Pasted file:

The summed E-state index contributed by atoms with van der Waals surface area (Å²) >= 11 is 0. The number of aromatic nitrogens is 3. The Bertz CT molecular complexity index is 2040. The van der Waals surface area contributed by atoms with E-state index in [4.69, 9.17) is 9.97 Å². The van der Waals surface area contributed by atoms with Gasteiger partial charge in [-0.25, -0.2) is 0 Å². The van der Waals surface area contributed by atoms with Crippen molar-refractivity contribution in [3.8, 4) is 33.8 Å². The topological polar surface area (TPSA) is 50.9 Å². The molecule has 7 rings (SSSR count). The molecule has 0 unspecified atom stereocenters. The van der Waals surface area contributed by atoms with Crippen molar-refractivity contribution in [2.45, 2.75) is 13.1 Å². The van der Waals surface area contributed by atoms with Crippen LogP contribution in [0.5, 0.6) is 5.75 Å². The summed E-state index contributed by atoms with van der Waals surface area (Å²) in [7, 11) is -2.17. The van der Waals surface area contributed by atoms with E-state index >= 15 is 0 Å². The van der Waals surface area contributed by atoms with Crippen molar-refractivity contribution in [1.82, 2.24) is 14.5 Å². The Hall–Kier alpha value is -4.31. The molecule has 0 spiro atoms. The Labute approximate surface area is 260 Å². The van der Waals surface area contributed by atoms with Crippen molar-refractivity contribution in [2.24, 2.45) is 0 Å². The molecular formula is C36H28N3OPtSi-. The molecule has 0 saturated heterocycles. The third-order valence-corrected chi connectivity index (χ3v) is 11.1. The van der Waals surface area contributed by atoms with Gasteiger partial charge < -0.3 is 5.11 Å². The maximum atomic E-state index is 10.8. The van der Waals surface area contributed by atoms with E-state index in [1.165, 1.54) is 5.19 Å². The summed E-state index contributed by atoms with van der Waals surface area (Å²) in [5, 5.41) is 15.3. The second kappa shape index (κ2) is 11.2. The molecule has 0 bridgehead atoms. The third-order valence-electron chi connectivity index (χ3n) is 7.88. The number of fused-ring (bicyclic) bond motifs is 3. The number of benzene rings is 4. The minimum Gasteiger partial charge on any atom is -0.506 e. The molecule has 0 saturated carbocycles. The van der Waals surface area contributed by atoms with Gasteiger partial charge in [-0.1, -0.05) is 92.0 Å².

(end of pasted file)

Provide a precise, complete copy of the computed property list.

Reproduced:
The summed E-state index contributed by atoms with van der Waals surface area (Å²) >= 11 is 0. The number of aromatic nitrogens is 3. The Bertz CT molecular complexity index is 2040. The van der Waals surface area contributed by atoms with E-state index in [4.69, 9.17) is 9.97 Å². The van der Waals surface area contributed by atoms with Gasteiger partial charge in [-0.25, -0.2) is 0 Å². The van der Waals surface area contributed by atoms with Crippen molar-refractivity contribution in [3.8, 4) is 33.8 Å². The topological polar surface area (TPSA) is 50.9 Å². The molecule has 7 rings (SSSR count). The molecule has 0 unspecified atom stereocenters. The van der Waals surface area contributed by atoms with Crippen molar-refractivity contribution in [2.45, 2.75) is 13.1 Å². The van der Waals surface area contributed by atoms with Crippen LogP contribution in [0.5, 0.6) is 5.75 Å². The summed E-state index contributed by atoms with van der Waals surface area (Å²) in [7, 11) is -2.17. The van der Waals surface area contributed by atoms with E-state index >= 15 is 0 Å². The van der Waals surface area contributed by atoms with Crippen molar-refractivity contribution in [1.82, 2.24) is 14.5 Å². The Hall–Kier alpha value is -4.31. The molecule has 0 spiro atoms. The Labute approximate surface area is 260 Å². The van der Waals surface area contributed by atoms with Crippen molar-refractivity contribution in [2.24, 2.45) is 0 Å². The molecular formula is C36H28N3OPtSi-. The molecule has 0 saturated heterocycles. The third-order valence-corrected chi connectivity index (χ3v) is 11.1. The van der Waals surface area contributed by atoms with Gasteiger partial charge < -0.3 is 5.11 Å². The maximum atomic E-state index is 10.8. The van der Waals surface area contributed by atoms with E-state index in [1.165, 1.54) is 5.19 Å². The summed E-state index contributed by atoms with van der Waals surface area (Å²) in [5, 5.41) is 15.3. The second kappa shape index (κ2) is 11.2. The molecule has 0 bridgehead atoms. The third-order valence-electron chi connectivity index (χ3n) is 7.88. The number of fused-ring (bicyclic) bond motifs is 3. The number of benzene rings is 4. The minimum Gasteiger partial charge on any atom is -0.506 e. The molecule has 0 saturated carbocycles. The van der Waals surface area contributed by atoms with Gasteiger partial charge in [-0.1, -0.05) is 92.0 Å².